Arduous Business explores representations of immaterial labour in the Victorian realist novel. By "immaterial labour," I mean labour that has economic and social value, but that does not fall within countable hours or produce tangible goods. The category includes the mysteriously profitable stock-broking of Anthony Trollope's speculator villains, and the doomed scholarship of Thomas Hardy's working-class philosopher, Jude Fawley. More central to the project, though, and ubiquitous in the Victorian novel, is the unwaged emotional labour of women: the coaxing, communicating, caring, and sympathizing through which societies—and, indeed, economies—cohere. From dominant nineteenth-, twentieth-, and twenty-first-century perspectives, these activities count only ambiguously as "work," yet critical economists from Marx onward have noted that economic production depends on the material and ideological reproduction of workers, a task historically associated with the feminized domestic sphere. I argue that realist novels are uniquely equipped to demonstrate the economic importance of feminized immaterial labour, and the effects of industrial capitalism on the intimate processes of thinking and feeling that labour contains. Methodologically and thematically, novels resist the strategies of abstraction on which the contemporaneous discourse of political economy relied, instead engaging economic phenomena dialectically, forging dynamic theories of labour and value that connect parts to wholes, people to systems, and systems to history. By situating work in its manifold contexts, the novels I examine reveal immanent meanings of the shift to capitalism, including the insidious but consequential exploitation of caring and communicative labour, and the limitations of a historically specific, liberal form of subjectivity. Chapter one (on Gaskell's Mary Barton) and two (on Eliot's Romola) analyze critical responses to the appropriation of women's immaterial labour. Chapter three argues that Trollope's Palliser novels unfreeze reified notions of social and economic value, presenting value instead as an uncontainable relationship between people. Chapter four shows how Hardy's reverse-Bildungsroman, Jude the Obscure, confronts liberal progressivism with its failure to resolve the antagonisms of class, gender, and sex, thereby revealing the false ground of a promised reconciliation between individuals and society.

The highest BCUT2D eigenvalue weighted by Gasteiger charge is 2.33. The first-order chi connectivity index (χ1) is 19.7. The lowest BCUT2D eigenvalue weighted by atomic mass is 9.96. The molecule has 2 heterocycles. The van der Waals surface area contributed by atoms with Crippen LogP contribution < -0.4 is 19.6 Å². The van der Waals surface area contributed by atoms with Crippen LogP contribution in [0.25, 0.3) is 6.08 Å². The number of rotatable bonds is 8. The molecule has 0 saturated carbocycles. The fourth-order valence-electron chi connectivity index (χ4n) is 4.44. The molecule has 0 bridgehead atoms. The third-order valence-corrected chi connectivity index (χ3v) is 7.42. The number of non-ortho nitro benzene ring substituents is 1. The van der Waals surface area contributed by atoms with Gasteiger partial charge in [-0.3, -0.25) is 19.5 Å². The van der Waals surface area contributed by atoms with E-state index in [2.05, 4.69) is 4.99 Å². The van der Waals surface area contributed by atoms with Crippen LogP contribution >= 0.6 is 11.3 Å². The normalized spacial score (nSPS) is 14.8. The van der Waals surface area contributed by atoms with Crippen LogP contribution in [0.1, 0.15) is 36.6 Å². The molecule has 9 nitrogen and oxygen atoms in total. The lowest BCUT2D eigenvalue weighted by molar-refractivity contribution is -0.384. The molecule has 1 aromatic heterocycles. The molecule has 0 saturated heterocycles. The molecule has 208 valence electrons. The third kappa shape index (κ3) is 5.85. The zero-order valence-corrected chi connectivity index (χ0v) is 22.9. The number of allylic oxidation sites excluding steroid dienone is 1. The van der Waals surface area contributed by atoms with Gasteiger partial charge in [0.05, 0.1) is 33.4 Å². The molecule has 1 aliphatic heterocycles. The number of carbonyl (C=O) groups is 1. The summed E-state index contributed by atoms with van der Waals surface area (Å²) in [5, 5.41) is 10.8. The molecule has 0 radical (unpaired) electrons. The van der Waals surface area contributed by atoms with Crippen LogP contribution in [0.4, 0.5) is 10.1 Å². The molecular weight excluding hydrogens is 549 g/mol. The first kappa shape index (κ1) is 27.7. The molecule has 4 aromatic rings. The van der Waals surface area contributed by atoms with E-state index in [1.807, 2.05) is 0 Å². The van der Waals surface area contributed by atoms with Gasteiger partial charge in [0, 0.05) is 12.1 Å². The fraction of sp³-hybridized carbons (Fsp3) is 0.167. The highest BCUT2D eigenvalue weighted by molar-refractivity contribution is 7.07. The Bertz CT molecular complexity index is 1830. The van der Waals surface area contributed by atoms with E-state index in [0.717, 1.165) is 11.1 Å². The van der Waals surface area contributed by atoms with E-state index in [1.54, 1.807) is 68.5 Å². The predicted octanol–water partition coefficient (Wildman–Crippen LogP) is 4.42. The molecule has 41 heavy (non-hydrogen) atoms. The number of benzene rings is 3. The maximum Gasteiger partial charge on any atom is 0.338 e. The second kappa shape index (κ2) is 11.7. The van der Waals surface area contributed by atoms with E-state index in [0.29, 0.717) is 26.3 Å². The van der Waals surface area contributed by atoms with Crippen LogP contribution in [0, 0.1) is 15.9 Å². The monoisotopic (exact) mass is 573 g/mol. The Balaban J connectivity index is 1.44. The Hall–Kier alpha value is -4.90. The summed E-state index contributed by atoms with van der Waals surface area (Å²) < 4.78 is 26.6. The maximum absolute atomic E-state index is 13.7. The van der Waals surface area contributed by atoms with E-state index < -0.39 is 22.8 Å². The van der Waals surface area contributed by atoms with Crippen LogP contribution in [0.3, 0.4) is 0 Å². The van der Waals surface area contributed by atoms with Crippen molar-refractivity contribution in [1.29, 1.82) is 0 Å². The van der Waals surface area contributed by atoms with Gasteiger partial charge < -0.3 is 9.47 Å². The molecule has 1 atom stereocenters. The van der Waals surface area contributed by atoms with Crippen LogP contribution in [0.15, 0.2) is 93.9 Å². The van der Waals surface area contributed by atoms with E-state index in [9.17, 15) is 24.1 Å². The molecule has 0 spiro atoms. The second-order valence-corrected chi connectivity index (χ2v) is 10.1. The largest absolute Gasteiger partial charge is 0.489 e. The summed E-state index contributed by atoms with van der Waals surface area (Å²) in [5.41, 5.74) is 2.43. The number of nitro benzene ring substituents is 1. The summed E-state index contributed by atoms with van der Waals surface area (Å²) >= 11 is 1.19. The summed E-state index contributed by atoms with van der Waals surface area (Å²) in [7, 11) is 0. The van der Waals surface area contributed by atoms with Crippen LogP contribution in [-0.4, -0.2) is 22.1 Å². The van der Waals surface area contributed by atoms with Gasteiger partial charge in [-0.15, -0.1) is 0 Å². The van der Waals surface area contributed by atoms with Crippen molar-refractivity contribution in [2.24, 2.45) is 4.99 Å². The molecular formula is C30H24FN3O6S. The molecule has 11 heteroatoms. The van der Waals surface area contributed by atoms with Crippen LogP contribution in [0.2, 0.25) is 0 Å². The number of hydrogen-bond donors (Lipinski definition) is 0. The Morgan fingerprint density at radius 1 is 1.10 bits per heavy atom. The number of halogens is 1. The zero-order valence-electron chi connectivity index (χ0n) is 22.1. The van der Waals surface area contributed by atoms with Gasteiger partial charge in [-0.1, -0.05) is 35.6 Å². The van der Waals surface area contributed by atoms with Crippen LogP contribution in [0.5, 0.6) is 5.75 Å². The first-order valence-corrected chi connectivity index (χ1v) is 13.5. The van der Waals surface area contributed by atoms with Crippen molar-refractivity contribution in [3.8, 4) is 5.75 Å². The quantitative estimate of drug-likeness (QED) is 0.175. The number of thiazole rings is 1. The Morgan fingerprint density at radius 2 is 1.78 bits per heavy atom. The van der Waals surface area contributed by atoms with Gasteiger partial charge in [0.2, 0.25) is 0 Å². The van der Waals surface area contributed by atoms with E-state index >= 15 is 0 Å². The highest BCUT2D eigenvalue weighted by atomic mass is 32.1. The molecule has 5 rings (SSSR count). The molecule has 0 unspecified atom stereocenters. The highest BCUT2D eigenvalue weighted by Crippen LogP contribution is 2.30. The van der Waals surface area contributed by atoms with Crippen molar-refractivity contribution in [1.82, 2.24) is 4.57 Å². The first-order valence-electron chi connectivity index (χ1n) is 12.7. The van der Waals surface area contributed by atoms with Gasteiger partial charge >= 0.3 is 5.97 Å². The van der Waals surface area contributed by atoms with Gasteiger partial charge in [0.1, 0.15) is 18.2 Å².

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Thesis advisor: Lesjak, Carolyn
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